Joy Press is the former books and culture editor of the Los Angeles Times. She joined the paper in 2010 as pop culture and deputy television editor, following her tenure as culture editor at Salon. A New York City native, she began her career as a rock critic before moving on to become the literary editor, book and TV critic and then arts editor of the Village Voice. She left The Times in 2015.
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How many of us made it through the chaotic past year without occasionally wishing to wake up in an alternative universe?
“What’s the difference between living and imagining?”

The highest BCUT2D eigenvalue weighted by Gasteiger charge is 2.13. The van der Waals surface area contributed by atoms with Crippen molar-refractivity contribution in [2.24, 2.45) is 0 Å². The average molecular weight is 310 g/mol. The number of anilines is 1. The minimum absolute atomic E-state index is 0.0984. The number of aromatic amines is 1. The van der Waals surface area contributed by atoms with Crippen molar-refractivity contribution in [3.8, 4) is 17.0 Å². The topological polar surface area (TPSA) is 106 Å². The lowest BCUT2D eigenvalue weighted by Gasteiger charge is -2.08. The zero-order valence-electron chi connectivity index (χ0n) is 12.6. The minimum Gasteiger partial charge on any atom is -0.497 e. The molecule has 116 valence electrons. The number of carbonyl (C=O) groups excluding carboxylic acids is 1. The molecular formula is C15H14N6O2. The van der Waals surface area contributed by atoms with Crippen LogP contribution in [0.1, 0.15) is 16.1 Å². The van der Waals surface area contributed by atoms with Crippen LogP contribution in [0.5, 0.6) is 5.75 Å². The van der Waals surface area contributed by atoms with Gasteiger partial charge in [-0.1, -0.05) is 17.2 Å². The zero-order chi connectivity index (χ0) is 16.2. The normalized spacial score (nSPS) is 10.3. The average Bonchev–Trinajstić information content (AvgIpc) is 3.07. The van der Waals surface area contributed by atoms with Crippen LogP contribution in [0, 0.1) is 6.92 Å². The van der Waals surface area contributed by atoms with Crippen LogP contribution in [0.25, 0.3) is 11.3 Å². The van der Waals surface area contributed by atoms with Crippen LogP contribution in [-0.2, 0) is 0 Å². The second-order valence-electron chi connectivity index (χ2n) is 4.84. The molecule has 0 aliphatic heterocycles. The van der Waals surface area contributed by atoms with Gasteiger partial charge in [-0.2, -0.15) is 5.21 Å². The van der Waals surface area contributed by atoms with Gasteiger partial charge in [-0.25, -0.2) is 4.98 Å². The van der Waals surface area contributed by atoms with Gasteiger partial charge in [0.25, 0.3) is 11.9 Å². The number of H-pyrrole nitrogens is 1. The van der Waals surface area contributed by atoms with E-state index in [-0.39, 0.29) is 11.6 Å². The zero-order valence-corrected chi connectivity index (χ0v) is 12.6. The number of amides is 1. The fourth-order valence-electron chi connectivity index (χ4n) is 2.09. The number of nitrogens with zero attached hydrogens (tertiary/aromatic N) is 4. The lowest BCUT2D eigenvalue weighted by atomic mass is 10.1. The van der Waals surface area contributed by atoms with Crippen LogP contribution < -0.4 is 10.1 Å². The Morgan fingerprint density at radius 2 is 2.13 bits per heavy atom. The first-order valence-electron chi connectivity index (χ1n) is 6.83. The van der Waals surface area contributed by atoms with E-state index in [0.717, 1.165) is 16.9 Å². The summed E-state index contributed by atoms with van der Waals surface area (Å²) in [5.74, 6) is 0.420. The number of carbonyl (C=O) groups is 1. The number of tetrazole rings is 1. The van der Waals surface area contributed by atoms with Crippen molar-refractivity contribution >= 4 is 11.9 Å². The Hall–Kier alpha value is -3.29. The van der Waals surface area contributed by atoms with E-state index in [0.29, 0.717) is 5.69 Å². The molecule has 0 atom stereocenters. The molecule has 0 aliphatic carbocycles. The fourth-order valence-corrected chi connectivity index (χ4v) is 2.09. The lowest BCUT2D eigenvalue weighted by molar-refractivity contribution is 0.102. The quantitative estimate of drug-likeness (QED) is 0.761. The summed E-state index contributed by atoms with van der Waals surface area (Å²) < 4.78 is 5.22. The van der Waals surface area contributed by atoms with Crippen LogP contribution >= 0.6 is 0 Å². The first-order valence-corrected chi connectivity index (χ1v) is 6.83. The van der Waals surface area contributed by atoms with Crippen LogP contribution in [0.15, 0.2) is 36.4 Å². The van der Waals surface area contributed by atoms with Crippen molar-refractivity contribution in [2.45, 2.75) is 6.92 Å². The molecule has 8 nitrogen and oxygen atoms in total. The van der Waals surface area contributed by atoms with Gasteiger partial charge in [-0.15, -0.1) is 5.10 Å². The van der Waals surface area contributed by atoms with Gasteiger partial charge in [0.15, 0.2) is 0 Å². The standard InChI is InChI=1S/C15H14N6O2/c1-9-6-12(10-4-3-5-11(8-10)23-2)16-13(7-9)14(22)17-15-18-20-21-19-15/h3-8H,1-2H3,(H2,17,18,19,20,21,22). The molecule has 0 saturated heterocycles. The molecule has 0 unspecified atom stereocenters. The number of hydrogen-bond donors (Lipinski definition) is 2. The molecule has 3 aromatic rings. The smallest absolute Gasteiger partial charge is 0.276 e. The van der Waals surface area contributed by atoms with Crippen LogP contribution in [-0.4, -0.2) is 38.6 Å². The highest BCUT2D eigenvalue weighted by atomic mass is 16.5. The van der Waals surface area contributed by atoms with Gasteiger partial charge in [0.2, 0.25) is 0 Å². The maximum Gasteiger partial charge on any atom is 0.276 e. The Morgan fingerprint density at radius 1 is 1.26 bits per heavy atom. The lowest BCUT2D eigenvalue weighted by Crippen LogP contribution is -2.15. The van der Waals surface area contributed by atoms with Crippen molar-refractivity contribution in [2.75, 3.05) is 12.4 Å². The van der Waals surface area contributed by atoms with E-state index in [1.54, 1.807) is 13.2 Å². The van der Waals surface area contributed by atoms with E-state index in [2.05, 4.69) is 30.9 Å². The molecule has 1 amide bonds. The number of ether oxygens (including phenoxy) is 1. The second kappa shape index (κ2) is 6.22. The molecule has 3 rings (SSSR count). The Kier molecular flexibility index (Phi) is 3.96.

What do you do when the television series you’ve created becomes synonymous with the bleak, dystopian elements of technology?
Few actresses have taken a more zigzagging route through the entertainment industry than Judith Light.
“Such a serious thing we are doing, and no one really knows how to do it,” Catherine Lacey declares in her new novel, “The Answers.”
It sounds counterintuitive, but when showrunner Jill Soloway was hiring directors for “Transparent,” she deliberately sought out creative collaborators who had little TV experience.
Painter and storyteller Leonora Carrington was the kind of wild, visionary character who ought to be emblazoned on our cultural memory.
Mary-Louise Parker never intended to write a memoir. In fact, she’s a little freaked that “Dear Mr.
“I have nothing in common with other humans, really, just breathing and eating,” Roseanne Barr says, only half-kidding.